General definition (in Hinduism)Source: Apam Napat: Indian Mythology
Kausalya was the oldest wife of King Dasharatha of Ayodhya. She is the mother of Rama, the hero of the epic Ramayana. Since King Dasharatha was issueless for a long time, he performed the Ashwamedha sacrifice, also known as the Putra Kameshti sacrifice, with the purpose of obtaining issue. By drinking the nectar obtained from the sacrifice, his wives gave birth to his children. Rama, the eldest, was born to Kausalya.Source: WikiPedia: Hinduism
Kausalya in the Indian Rāmāyaṇa epic was the eldest of King Daśaratha's three wives and a queen of Ayodhyā, she was the daughter of the King of the Dakshina Kosala Kingdom. She was the mother of Rama, the king of Ayodhya, upon whom the story of the Ramayana is based.
etymology: Kausalya (Sanskrit: कौसल्या Kausalyā, Tamil: கோசலை, Thai: Kausuriya, Khmer: កោសកល្យា, Burmese: Kothalla, Malay: Mandudari)
General definition (in Jainism)Source: JAINpedia: Women in the Jain tradition: Soḷ satī
Kausalyā (कौसल्या) refers to one of the 16 Satīs mentioned in the Brāhmī Candanbālikā.—In Jain contexts “Satī” revolves around fidelity to the Jain religion. Although Jains call many virtuous Jain women satīs, among Śvetāmbara Jains there is a group of satīs called the soḷ satī or 16 Satīs (i.e., Kausalyā). These Jain Satīs are revered as role models for women and their stories are widely known. Even though the general group of Satī grows over time, the group of 16 Satīs is unchanging.
Jainism is an Indian religion of Dharma whose doctrine revolves around harmlessness (ahimsa) towards every living being. The two major branches (Digambara and Svetambara) of Jainism stimulate self-control (or, shramana, ‘self-reliance’) and spiritual development through a path of peace for the soul to progess to the ultimate goal.
Languages of India and abroad
Sanskrit dictionarySource: DDSA: The practical Sanskrit-English dictionary
Kauśalya (कौशल्य).—[kuśala-aṇ ṣyañ vā P.V.1.124]
1) Well-being, welfare, happiness, prosperity; वैदेहि कुशली रामः स त्वां कौशलमब्रवीत् (vaidehi kuśalī rāmaḥ sa tvāṃ kauśalamabravīt) Rām.5.34.3.
2) Skill, skilfulness, cleverness; किमकौशलादुत प्रयोजनापेक्षितया (kimakauśalāduta prayojanāpekṣitayā) Mu.3; हावहारि हसितं वचनानां कौशलं दृशि विकारविशेषाः (hāvahāri hasitaṃ vacanānāṃ kauśalaṃ dṛśi vikāraviśeṣāḥ) Śi.1.13.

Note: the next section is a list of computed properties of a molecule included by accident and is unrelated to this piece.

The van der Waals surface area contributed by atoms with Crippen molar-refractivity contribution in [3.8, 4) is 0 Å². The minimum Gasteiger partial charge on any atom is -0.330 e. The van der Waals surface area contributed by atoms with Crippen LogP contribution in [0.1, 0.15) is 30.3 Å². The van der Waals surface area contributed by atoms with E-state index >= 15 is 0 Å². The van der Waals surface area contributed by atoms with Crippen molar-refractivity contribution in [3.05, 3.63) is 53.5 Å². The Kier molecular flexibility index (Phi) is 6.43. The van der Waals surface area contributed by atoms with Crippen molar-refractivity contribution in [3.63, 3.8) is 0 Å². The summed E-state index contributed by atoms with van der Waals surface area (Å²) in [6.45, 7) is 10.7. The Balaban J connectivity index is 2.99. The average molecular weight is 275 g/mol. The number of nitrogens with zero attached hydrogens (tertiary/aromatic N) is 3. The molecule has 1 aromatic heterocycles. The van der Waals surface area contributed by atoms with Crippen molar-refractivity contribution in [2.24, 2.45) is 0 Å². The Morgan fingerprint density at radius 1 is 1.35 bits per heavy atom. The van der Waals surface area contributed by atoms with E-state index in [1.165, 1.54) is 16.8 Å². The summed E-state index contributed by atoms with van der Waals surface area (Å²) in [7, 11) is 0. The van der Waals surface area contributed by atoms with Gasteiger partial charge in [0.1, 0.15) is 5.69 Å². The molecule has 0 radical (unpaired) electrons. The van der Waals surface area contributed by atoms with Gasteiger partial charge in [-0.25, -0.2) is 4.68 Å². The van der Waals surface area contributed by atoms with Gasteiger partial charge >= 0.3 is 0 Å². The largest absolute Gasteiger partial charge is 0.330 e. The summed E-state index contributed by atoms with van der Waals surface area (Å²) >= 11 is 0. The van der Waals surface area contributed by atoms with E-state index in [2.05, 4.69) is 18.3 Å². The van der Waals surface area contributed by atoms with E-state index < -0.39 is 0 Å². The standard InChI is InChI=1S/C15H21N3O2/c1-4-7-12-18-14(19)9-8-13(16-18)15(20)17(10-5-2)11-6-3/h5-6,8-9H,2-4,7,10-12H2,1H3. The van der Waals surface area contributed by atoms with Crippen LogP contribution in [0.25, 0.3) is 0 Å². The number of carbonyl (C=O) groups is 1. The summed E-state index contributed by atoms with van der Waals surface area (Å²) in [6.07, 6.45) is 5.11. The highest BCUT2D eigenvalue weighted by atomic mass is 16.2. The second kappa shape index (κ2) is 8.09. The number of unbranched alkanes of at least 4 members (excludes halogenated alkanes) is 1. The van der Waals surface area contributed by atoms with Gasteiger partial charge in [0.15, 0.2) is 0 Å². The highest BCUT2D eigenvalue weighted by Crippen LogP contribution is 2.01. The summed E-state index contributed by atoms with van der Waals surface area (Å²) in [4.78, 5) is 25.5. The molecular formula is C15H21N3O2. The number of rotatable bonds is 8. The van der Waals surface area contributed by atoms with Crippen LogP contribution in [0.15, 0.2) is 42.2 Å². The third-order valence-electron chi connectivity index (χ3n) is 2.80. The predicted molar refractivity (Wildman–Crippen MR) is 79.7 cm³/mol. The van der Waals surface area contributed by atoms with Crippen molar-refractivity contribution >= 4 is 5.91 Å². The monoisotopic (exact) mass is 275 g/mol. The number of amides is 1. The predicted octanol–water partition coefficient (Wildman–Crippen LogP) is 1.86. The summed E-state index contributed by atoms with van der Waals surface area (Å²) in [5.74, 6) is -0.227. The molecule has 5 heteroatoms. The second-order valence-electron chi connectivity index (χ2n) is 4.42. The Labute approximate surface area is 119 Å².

3) (kauśalyam) A pavilion with fortysix pillars; Matsya P. (Ch.27) 5.8; योगः कर्मसु कौशलम् (yogaḥ karmasu kauśalam) Bg.2.5.
Derivable forms: kauśalyam (कौशल्यम्).
See also (synonyms): kauśala.
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Kauśalyā (कौशल्या).—[kośaladeśe bhavā chaṇ] The eldest wife of Daśaratha and mother of Rāma.
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Kausalya (कौसल्य).—a. Belonging to the people of the Kosalas; Mb.7.49.38.
-lyaḥ A prince of the Kosalas; कौसल्यश्चा- श्वलायनः (kausalyaścā- śvalāyanaḥ) Praṣna. Up.1.1.
-lyā The wife of Daśaratha and mother of Rāma.Source: Cologne Digital Sanskrit Dictionaries: Shabda-Sagara Sanskrit-English Dictionary
(-lyaṃ) 1. Good fortune, well-being, &c. 2. Cleverness, talent. f.
(-lyā) The mother of Rama. E. kuśala and yañ affix, or kośala a name of the father of this princess, affix ṇyat.Source: Cologne Digital Sanskrit Dictionaries: Benfey Sanskrit-English Dictionary
Kauśalya (कौशल्य).—i. e. kuśala + ya, n. Well-being, [Rāmāyaṇa] 5, 31, 26.
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Kausalya (कौसल्य).—i. e. kosala + ya, I. adj. Belonging to the Kosalas, [Bhāgavata-Purāṇa, (ed. Burnouf.)] 6, 15, 15. Ii. yā, f. The mother of Rāma, [Rāmāyaṇa] 1, 1, 17.Source: Cologne Digital Sanskrit Dictionaries: Cappeller Sanskrit-English Dictionary
Kauśalya (कौशल्य).—[neuter] welfare, health; cleverness, skill in ([locative] or —°).Source: Cologne Digital Sanskrit Dictionaries: Monier-Williams Sanskrit-English Dictionary